SUMA K4035 Greenhouse Gas (GHG) Emissions: Measuring and Minimizing the Carbon Footprint. 3 points.
This course provides students with the knowledge and skills to account for and manage greenhouse gas (GHG) emissions, which contribute to global climate change. The course will address the importance of using estimation techniques to create GHG emissions inventories for organizations as well as for economic activities, such as transportation. The course will provide students an understanding of the protocols that that govern the practice of carbon accounting, and the standards by which GHG emissions inventories are verified and disclosed to the public. Moreover, the course will help students understand how to use carbon accounting as the basis for developing and prioritizing emissions reduction strategies for the purpose of mitigating climate change risks.
SUMA K4169 Sustainability Metrics. 3 points.
The course will focus on sustainability indicators, the process through which they were developed, and how they are used to shape policy and track progress. This course will examine the science and history of our current environmental crisis with a focus on the various policy initiatives and actions being taken globally and locally including the specific efforts of the C40 Cities (40 largest cities) to both mitigate greenhouse gas emissions and prepare for the impacts of climate change. The class will look at case studies from different cities around the world as well as New York City's efforts through PlaNYC while introducing the principles underlying sustainability indicators-including greenhouse gas inventory protocols-and how they are used to influence and shape policies and decisions, and will offer students hands-on experience with these tools. The goal of this is to make students acquainted with the debate, challenges, and opportunities of a changing climate. The course will focus on the solutions and responses to the climate change challenges facing cities using real world and current examples. The course will survey a broad range of responses to climate change from international frameworks and global treaties to specific actions at the local level. Students will be required to critically evaluate what they have read and heard. In addition, the course will give students an opportunity to learn how to express their ideas verbally and in written form and conduct critical analysis of environmental data to develop and implement public policy. Assignments will give students the opportunity to use their technical and analytical skills while understanding the real world applications that will be important to their future professional work as planners, policymakers, advocates, architects, designers, and/or environmentalists.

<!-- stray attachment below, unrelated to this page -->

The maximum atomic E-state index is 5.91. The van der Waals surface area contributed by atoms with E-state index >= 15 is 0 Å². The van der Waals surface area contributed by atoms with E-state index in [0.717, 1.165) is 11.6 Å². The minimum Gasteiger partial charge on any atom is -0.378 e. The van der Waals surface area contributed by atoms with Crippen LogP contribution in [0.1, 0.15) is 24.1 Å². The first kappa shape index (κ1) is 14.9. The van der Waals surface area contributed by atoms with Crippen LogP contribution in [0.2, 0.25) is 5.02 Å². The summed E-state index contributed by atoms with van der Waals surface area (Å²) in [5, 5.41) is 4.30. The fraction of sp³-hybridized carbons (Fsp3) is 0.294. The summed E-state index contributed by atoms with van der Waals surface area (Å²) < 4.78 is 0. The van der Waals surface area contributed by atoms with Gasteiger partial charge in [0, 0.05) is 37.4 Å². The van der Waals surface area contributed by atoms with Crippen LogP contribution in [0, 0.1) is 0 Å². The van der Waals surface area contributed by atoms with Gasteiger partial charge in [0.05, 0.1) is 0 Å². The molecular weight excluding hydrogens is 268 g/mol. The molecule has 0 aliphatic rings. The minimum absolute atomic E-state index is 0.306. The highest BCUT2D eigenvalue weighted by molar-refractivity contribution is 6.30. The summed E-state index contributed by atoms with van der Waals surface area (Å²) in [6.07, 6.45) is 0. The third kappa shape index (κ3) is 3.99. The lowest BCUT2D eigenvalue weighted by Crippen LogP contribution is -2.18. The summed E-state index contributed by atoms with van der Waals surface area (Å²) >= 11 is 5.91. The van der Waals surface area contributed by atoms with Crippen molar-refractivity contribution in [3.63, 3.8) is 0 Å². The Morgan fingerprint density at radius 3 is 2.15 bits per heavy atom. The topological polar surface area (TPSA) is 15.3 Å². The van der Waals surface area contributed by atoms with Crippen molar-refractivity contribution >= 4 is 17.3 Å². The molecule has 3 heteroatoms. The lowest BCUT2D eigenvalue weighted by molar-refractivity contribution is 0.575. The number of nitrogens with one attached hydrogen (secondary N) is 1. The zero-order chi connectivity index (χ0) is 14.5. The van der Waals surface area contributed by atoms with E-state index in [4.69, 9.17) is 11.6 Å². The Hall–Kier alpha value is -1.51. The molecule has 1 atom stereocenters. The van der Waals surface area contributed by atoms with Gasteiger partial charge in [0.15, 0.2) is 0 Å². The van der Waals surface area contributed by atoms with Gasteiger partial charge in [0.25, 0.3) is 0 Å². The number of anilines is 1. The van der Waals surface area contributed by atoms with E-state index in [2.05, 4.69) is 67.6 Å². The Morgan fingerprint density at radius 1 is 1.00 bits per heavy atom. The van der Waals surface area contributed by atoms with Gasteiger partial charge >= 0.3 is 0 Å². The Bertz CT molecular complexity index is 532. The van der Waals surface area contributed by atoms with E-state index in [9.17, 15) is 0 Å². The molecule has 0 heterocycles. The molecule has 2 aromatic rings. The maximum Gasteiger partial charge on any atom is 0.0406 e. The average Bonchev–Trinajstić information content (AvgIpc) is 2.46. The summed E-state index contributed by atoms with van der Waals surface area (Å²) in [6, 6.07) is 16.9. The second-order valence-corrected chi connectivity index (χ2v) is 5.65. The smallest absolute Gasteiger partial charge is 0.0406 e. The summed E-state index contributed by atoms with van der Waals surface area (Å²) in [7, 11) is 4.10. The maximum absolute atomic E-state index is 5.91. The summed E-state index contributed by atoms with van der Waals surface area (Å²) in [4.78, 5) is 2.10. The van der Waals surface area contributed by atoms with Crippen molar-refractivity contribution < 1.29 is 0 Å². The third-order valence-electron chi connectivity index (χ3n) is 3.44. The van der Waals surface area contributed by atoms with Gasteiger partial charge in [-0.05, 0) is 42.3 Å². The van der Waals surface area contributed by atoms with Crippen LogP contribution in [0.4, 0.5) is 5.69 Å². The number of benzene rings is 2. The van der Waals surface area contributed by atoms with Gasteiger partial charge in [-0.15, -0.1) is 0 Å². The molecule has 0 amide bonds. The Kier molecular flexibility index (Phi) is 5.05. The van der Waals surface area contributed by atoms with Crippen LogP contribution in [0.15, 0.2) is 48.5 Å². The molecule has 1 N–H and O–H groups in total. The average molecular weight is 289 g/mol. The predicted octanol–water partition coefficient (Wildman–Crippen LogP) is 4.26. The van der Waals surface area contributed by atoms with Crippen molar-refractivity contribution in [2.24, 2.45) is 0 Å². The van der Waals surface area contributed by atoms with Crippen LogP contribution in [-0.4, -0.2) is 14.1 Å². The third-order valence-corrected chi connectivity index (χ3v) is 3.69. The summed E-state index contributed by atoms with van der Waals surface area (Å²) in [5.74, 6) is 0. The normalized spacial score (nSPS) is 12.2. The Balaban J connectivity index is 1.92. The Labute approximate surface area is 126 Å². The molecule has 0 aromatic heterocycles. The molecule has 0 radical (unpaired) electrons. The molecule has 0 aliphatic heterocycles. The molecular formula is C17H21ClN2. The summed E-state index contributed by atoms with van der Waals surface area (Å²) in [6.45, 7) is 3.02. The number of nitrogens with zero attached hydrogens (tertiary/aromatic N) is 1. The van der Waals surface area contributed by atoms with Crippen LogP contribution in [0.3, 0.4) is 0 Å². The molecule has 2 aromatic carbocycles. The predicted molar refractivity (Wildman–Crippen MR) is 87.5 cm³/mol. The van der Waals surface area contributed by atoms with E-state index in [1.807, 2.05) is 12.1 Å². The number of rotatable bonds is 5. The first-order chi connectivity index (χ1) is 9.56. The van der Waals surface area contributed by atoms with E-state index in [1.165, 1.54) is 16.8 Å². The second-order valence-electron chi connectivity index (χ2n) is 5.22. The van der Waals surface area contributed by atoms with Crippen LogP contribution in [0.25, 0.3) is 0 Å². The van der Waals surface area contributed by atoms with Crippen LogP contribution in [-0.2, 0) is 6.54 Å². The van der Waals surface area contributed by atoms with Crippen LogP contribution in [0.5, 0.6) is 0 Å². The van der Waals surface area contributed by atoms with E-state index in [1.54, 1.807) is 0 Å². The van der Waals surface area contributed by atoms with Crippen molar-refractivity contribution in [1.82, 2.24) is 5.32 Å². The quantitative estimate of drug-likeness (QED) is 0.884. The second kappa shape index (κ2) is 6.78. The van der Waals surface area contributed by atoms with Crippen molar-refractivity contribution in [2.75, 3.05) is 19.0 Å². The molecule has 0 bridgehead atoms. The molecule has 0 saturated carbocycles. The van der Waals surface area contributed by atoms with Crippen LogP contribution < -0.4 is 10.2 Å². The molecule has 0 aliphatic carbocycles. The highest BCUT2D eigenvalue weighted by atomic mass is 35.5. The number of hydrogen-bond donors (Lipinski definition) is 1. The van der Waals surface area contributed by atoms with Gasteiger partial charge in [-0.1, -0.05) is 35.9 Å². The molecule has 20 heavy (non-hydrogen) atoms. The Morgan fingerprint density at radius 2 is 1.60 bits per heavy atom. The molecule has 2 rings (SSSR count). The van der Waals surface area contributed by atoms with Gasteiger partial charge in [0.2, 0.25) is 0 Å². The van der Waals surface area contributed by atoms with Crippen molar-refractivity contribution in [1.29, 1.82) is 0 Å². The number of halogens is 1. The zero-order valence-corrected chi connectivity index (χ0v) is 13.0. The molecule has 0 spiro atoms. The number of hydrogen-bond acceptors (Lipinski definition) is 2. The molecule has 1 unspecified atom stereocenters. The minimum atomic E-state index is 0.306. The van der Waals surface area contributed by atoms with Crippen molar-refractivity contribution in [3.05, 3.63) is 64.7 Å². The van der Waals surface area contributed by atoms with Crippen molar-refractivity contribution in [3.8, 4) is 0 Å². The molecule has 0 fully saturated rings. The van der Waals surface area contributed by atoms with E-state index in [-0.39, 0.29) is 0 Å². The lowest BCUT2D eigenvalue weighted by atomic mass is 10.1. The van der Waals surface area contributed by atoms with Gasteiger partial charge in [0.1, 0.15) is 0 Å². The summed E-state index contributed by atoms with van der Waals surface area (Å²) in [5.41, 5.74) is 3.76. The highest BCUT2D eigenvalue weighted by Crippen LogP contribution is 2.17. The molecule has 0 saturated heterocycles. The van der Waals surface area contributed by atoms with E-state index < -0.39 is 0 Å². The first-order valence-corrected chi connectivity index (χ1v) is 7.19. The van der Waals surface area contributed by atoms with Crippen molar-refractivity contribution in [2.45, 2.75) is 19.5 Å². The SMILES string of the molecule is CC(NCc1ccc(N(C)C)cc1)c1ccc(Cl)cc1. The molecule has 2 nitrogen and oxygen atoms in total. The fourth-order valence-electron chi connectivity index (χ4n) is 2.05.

SUMA K4135 Energy Analysis for Energy Efficiency. 3 points.
Best practice in energy management will always involve some level of complex engineering to survey existing conditions and predict energy savings from various improvement options. Sustainability managers need to understand how to manage and quality control that analysis and to translate the opportunity it reveals to decision makers within their organization. This class seeks to empower students to do that by providing an understanding of building systems and methods for quantitatively analyzing the performance of alternatives. At the end of this course, students will be able to be able to analyze the energy performance of an organization's buildings and operations in order to understand how it can reduce resource utilization and environmental impact. This class requires an understanding of Microsoft Excel and an enthusiasm for quantitative analysis. Although there are no prerequisites for the class, an ability to do some math is required. If you are not interested in dealing with technical information, this class is not for you. Note: This class expands on the 1st half the content for SUMA K4260 Dynamics of Energy Efficiency. There will be significant overlap of material between the two courses.
SUMA K4230 The Earth's Climate Systems. 3 points.